"'Cause you know baby, I'm the Next Big Thing"*

1974--The famous Popeye's Incident--March 29th

Popeye's was a derelict bar in Sheepshead Bay in Brooklyn. The clientele should have gone to Alcoholics Anonymous. The bar tried live rock'n'roll to boost business. The Dogs (who still play in Los Angeles), opened the night. The late great Eric Emerson fronted the Dogs. The Dictators played their usual set--Fireman's Friend, Master Race Rock, Backstreet Boogie, Back to Africa, Weekend. Adny asked Richard Blum, one of their roadies, to come up on stage. He slammed into "Wild Thing," giving one of the great live performances of that song in this century, despite the fact that he had never set foot on a stage before in his whole life except to fix the mikes or set up the drums wrong. Something happened. All the bums in the bar--proud to see a fellow derelict make it big--went NUTS. They liked this degenerate so much they started climbing the bar stools, throwing bottles, and screaming for more, more more$$ They danced and ranted and raved--not realizing that Handsome Dick Manitoba was born.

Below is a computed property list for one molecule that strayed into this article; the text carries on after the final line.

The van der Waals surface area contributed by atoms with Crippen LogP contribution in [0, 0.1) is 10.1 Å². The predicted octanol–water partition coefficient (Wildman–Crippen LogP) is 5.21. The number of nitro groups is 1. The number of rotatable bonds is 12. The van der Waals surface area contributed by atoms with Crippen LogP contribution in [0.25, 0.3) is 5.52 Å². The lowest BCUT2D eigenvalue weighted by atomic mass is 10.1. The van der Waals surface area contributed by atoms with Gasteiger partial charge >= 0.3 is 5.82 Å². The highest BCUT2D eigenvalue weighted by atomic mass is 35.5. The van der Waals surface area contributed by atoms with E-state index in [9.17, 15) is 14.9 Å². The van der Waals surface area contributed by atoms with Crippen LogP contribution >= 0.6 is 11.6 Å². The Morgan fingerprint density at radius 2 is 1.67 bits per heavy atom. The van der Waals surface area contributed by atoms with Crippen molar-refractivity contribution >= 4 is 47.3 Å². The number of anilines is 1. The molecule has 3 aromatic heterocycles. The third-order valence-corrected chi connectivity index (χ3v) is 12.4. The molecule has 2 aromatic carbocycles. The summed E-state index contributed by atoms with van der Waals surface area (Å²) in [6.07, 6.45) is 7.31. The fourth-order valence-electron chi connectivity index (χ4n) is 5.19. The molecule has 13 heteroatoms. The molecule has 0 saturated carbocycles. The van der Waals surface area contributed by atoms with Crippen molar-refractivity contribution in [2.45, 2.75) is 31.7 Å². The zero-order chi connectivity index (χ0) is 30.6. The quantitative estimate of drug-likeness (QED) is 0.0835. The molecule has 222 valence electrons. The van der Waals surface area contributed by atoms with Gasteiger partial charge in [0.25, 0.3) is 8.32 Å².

Richard Blum--a madman in those days. He ate twenty eggs a day. Restaurants couldn't fill his orders for lunch 'cause he ordered so much. He wore a giant afro haircut and a bad skin problem. He caused a lot of the trouble that got them thrown out of the press parties they'd connive their way into 'cause [he'd] eat so many 'ludes. He cooked for the Dictators and worked as a roadie--smashing equipment, totalling the rented equipment trucks, losing amplifiers, and screwing up the sound.